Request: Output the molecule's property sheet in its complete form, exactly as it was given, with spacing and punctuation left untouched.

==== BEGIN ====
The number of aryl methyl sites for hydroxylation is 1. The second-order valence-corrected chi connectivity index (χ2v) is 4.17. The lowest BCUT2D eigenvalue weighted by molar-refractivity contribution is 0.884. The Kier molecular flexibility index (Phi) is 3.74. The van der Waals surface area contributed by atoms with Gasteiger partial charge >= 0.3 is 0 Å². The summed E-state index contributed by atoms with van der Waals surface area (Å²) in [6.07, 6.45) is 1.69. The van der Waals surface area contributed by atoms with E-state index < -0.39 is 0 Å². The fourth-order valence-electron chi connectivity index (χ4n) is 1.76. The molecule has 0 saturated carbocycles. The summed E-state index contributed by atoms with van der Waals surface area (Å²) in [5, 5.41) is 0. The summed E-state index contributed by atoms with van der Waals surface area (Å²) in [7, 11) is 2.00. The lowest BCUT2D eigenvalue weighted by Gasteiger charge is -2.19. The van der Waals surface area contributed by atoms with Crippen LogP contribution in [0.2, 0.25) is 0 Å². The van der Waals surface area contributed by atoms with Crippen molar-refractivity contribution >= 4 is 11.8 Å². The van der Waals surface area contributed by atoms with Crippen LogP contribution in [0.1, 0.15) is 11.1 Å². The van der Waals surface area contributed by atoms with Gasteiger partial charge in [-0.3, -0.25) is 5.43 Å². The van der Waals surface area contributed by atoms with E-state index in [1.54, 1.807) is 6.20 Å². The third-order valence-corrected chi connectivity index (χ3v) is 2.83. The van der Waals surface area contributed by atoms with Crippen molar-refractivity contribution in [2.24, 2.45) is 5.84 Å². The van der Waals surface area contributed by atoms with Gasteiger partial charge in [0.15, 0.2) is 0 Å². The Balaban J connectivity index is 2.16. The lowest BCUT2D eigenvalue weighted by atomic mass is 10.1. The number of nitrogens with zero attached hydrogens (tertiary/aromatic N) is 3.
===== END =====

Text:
The number of aryl methyl sites for hydroxylation is 1. The second-order valence-corrected chi connectivity index (χ2v) is 4.17. The lowest BCUT2D eigenvalue weighted by molar-refractivity contribution is 0.884. The Kier molecular flexibility index (Phi) is 3.74. The van der Waals surface area contributed by atoms with Gasteiger partial charge >= 0.3 is 0 Å². The summed E-state index contributed by atoms with van der Waals surface area (Å²) in [6.07, 6.45) is 1.69. The van der Waals surface area contributed by atoms with E-state index < -0.39 is 0 Å². The fourth-order valence-electron chi connectivity index (χ4n) is 1.76. The molecule has 0 saturated carbocycles. The summed E-state index contributed by atoms with van der Waals surface area (Å²) in [5, 5.41) is 0. The summed E-state index contributed by atoms with van der Waals surface area (Å²) in [7, 11) is 2.00. The lowest BCUT2D eigenvalue weighted by Gasteiger charge is -2.19. The van der Waals surface area contributed by atoms with Crippen LogP contribution in [0.2, 0.25) is 0 Å². The van der Waals surface area contributed by atoms with Crippen molar-refractivity contribution >= 4 is 11.8 Å². The van der Waals surface area contributed by atoms with Crippen LogP contribution in [0.1, 0.15) is 11.1 Å². The van der Waals surface area contributed by atoms with Gasteiger partial charge in [-0.3, -0.25) is 5.43 Å². The van der Waals surface area contributed by atoms with E-state index in [1.54, 1.807) is 6.20 Å². The third-order valence-corrected chi connectivity index (χ3v) is 2.83. The van der Waals surface area contributed by atoms with Crippen molar-refractivity contribution in [2.24, 2.45) is 5.84 Å². The van der Waals surface area contributed by atoms with Gasteiger partial charge in [0.15, 0.2) is 0 Å². The Balaban J connectivity index is 2.16. The lowest BCUT2D eigenvalue weighted by atomic mass is 10.1. The number of nitrogens with zero attached hydrogens (tertiary/aromatic N) is 3.